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Smoke Alarms Sound On International Space Station

The Nauka (Science) module is seen docked to the International Space Station next to a Soyuz MS-18 spacecraft in July.
The Nauka (Science) module is seen docked to the International Space Station next to a Soyuz MS-18 spacecraft in July.

Smoke alarms have sounded on a Russian module at the International Space Station, and some of the crew reported smelling something that resembled burnt plastic, officials say.

The September 9 incident did not appear to be serious, but it was the latest possible mishap to rattle nerves aboard the orbiting station over the past several weeks.

The Russian space agency Roskosmos said the smoke alarms sounded on the Zvezda module and occurred as the station's batteries were being recharged.

In audio heard on a broadcast from NASA's TV feed of the station, a French astronaut can be heard reporting the smell of burning plastic.

According to Roskosmos, the crew activated air filters and returned to their "night rest" once the air quality was back to normal.

The agency said a previously scheduled space walk would continue as normal later on September 9.

That space walk is due to be performed by Russian cosmonauts Oleg Novitsky and Pyotr Dubrov, to continue integrating another Russian-built module, the Nauka science lab.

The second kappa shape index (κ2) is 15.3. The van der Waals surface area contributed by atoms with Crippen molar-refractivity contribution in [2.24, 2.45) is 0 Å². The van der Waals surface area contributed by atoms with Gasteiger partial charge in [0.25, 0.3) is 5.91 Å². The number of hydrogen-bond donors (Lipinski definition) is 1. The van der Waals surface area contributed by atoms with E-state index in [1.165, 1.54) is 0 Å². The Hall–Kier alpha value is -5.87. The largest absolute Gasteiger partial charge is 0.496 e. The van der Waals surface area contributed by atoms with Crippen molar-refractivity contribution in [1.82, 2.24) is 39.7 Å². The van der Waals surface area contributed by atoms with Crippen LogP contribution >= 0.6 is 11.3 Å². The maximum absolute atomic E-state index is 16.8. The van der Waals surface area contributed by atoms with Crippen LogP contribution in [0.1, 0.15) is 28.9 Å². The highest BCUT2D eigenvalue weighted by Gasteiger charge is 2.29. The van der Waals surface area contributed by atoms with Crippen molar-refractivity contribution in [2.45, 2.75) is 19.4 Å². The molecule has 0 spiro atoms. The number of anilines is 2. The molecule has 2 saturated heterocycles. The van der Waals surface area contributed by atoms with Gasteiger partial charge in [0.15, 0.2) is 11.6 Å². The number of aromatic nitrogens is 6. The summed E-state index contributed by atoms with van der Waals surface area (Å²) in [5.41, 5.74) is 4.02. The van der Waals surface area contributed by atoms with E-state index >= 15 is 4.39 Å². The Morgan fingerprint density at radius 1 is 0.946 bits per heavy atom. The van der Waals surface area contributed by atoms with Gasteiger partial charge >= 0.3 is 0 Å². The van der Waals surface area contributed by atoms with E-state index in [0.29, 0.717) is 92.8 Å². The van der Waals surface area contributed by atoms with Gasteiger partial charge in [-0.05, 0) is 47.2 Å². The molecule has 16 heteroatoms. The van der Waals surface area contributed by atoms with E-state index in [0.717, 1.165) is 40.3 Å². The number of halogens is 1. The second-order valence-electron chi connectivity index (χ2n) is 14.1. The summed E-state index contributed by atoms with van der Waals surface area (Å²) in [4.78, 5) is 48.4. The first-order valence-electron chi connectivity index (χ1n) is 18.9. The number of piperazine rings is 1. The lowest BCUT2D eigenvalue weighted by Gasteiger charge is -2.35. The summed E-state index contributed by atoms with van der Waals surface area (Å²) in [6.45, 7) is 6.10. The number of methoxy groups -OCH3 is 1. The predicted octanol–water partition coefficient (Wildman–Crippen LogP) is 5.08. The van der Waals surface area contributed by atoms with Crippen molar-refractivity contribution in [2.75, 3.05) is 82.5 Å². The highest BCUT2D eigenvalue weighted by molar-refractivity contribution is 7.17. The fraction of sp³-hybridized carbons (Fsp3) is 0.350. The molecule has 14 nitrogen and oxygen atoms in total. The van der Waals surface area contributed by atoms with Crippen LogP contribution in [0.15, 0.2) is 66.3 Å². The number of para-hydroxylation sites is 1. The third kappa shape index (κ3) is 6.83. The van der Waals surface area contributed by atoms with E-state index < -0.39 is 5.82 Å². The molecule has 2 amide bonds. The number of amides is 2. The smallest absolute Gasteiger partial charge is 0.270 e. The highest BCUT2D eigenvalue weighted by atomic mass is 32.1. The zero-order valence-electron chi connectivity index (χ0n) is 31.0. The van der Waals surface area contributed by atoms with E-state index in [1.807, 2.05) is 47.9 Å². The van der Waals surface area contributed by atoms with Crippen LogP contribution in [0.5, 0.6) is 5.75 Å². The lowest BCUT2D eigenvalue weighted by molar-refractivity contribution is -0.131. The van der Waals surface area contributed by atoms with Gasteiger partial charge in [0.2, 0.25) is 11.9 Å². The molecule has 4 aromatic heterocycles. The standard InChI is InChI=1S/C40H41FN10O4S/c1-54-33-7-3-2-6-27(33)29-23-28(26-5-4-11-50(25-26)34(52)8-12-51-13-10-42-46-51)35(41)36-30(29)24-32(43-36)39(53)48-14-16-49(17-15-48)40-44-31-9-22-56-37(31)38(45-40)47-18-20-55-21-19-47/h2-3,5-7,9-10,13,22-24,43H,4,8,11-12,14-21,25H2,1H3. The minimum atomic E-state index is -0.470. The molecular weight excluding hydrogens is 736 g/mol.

The Nauka docked with the space station in July, but shortly after docking, the module's thrusters unexpectedly turned on, sending the station briefly spinning out of position.

Russian space officials have blamed the issue on a software failure.

Meanwhile, an anonymous Russian space official last month was quoted by the TASS news agency as making a somewhat lurid allegation regarding a mysterious incident on the station in 2018. In the incident, one, or several, manmade holes were found in another Russian-built module.

The anonymous space official suggested that a NASA astronaut had experienced a medical problem involving blood flow that "could have provoked an acute psychological crisis," which, in turn, might have led her to seek a way to return to Earth before the mission was over.

The suggestion prompted strong pushback from NASA officials in Washington.

With reporting by AP
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